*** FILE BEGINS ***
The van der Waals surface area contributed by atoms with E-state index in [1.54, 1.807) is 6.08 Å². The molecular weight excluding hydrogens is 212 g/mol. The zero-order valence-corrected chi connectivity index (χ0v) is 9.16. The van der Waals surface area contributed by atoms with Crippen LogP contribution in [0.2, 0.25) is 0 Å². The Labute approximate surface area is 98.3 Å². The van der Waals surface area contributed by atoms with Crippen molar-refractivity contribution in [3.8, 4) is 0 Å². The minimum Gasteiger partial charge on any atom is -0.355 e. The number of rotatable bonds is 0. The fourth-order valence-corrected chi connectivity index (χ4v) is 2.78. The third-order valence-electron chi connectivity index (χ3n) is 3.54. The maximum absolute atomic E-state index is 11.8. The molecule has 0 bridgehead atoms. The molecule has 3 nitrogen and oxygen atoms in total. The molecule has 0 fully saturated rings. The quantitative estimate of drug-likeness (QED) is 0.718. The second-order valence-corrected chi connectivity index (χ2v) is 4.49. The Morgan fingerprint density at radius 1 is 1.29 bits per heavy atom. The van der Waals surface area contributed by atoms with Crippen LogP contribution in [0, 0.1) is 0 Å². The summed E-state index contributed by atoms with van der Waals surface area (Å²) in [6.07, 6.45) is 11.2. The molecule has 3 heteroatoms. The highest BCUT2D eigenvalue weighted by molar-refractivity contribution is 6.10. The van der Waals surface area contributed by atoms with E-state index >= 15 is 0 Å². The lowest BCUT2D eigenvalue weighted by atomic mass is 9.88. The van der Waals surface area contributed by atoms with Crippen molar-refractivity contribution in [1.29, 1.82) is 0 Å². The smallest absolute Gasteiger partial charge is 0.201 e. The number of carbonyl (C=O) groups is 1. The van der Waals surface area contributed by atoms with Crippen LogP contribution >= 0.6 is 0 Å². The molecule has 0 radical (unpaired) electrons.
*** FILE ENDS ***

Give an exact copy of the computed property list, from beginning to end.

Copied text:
The van der Waals surface area contributed by atoms with E-state index in [1.54, 1.807) is 6.08 Å². The molecular weight excluding hydrogens is 212 g/mol. The zero-order valence-corrected chi connectivity index (χ0v) is 9.16. The van der Waals surface area contributed by atoms with Crippen LogP contribution in [0.2, 0.25) is 0 Å². The Labute approximate surface area is 98.3 Å². The van der Waals surface area contributed by atoms with Crippen molar-refractivity contribution in [3.8, 4) is 0 Å². The minimum Gasteiger partial charge on any atom is -0.355 e. The number of rotatable bonds is 0. The fourth-order valence-corrected chi connectivity index (χ4v) is 2.78. The third-order valence-electron chi connectivity index (χ3n) is 3.54. The maximum absolute atomic E-state index is 11.8. The molecule has 0 bridgehead atoms. The molecule has 3 nitrogen and oxygen atoms in total. The molecule has 0 fully saturated rings. The quantitative estimate of drug-likeness (QED) is 0.718. The second-order valence-corrected chi connectivity index (χ2v) is 4.49. The Morgan fingerprint density at radius 1 is 1.29 bits per heavy atom. The van der Waals surface area contributed by atoms with Crippen LogP contribution in [0, 0.1) is 0 Å². The summed E-state index contributed by atoms with van der Waals surface area (Å²) in [6.07, 6.45) is 11.2. The molecule has 3 heteroatoms. The highest BCUT2D eigenvalue weighted by molar-refractivity contribution is 6.10. The van der Waals surface area contributed by atoms with E-state index >= 15 is 0 Å². The lowest BCUT2D eigenvalue weighted by atomic mass is 9.88. The van der Waals surface area contributed by atoms with Crippen molar-refractivity contribution in [1.29, 1.82) is 0 Å². The smallest absolute Gasteiger partial charge is 0.201 e. The number of carbonyl (C=O) groups is 1. The van der Waals surface area contributed by atoms with Crippen LogP contribution >= 0.6 is 0 Å². The molecule has 0 radical (unpaired) electrons.